Zirconium is a very strong, malleable, ductile, lustrous silver-gray metal. At ordinary temperatures it has a hexagonal close-packed crystalline structure. Its chemical and physical properties are similar to those of titanium, the element above it in Group 4 of the periodic table. Zirconium is extremely resistant to heat and corrosion. It forms a number of compounds, among them zirconate (ZrO3-2) and zirconyl (ZrO+2) salts.
The most important compound is the oxide zirconia (ZrO2), used extensively as a refractory material in furnaces and crucibles, in ceramic glazes, and, formerly, in gas mantles. It occurs in nature as the silicate (ZrSiO4) and is used as a gemstone; it may be clear or colored, and is usually called zircon or hyacinth. Zirconium compounds also have minor uses as catalysts, in the dye, textile, plastics, and paint industries, and in pharmaceuticals such as poison ivy lotions.
The metal also has many other uses, among them in photographic flashbulbs and surgical instruments, in the removal of residual gases from electronic vacuum tubes, and as a hardening agent in alloys, especially steel. A major use of the metal is in nuclear reactors. It is employed in tubes for cladding uranium oxide fuel. It is well suited for this purpose because it is corrosion resistant and does not readily absorb thermal neutrons. It is specially purified to remove hafnium, which absorbs neutrons much more readily. It is usually alloyed with other metals to make it more corrosion resistant for these uses.
Zirconium is a fairly abundant element and is widely distributed in minerals, but it is never found uncombined in nature. It always occurs with hafnium, which has almost identical chemical properties. The chief ore is zircon (the silicate); baddeleyite (the oxide) also has some importance. Zircon is recovered (along with monazite, ilmenite, and rutile) from certain beach sands in New South Wales, Australia, and near Jacksonville, Fla. The metal is produced by the Kroll process. The zircon is treated with carbon in an electric furnace to form a cyanonitride, which is in turn treated with chlorine gas to form the volatile tetrachloride. The tetrachloride is carefully purified by sublimation in an inert atmosphere and is then chemically reduced to metal sponge by reaction with molten magnesium. The spongy metal is cleaned and further processed into ingots.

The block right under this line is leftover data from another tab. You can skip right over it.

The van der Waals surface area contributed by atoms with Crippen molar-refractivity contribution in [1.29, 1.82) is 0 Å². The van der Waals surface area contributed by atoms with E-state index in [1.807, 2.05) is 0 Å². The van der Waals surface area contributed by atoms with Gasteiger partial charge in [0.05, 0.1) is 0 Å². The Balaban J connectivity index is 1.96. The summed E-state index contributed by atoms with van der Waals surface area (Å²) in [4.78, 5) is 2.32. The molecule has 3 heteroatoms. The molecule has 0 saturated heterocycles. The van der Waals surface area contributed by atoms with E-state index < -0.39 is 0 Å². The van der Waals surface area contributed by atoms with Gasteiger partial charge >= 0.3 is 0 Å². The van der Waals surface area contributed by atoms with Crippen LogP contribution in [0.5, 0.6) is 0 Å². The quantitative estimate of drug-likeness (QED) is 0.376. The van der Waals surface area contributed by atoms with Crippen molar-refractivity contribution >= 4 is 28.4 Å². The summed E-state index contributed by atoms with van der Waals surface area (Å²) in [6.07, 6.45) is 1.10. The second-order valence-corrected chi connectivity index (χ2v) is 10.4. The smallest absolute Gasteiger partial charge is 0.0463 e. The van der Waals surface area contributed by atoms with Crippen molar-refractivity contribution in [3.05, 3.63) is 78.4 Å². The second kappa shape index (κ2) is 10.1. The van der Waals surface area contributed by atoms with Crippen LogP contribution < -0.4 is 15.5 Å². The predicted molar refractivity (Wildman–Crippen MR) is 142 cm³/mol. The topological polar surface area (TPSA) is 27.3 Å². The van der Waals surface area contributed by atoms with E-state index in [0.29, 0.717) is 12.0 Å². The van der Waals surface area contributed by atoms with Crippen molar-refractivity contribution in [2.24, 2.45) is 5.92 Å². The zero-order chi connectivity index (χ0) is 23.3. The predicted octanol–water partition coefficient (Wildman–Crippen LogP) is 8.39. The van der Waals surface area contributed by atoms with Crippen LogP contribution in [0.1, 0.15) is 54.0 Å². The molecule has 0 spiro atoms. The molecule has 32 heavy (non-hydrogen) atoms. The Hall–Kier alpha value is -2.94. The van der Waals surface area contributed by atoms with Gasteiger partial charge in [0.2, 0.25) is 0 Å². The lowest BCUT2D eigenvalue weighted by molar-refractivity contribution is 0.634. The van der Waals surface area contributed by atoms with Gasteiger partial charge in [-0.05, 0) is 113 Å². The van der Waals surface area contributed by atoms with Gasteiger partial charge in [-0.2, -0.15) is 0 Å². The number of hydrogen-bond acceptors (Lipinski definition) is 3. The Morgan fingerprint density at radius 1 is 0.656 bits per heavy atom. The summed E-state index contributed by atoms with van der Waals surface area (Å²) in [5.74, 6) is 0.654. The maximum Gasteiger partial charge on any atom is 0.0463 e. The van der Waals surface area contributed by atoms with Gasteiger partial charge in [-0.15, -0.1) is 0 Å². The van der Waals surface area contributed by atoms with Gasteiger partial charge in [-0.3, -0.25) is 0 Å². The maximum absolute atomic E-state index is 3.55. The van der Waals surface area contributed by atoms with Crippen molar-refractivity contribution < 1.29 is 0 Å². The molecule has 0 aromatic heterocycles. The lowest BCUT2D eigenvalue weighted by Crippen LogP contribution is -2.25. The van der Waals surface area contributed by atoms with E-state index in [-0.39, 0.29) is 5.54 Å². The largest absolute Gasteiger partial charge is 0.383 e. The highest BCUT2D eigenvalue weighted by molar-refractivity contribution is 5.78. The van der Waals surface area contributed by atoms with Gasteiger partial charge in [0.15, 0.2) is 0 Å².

Special care is taken to exclude hydrogen, nitrogen, and oxygen, which make the metal brittle. If the metal is too brittle to be worked, it can be further purified by the Van Arkel-de Boer process, in which the crude metal is reacted with iodine to form volatile iodides that are thermally decomposed on a hot wire, resulting in pure crystalline zirconium. The commercial metal usually contains between 1% and 3% hafnium; for nuclear reactor use the hafnium is usually removed by solvent extraction from the tetrachloride. Zirconium was discovered as the oxide zirconia in the mineral zircon by M. H. Klaproth in 1789 and was first isolated in impure form by J. J. Berzelius in 1824.
Zirconium (/ˌzɝˈkoʊniəm/) is a chemical element with the symbol Zr and atomic number 40. It is a lustrous, gray-white, strong transition metal that resembles titanium. Zirconium is used as an alloying agent due to its high resistance to corrosion. It is never found as a native metal, but is instead obtained mainly from the mineral zircon, which can be purified by chlorine. Zirconium was first isolated in an impure form in 1824 by Jöns Jakob Berzelius.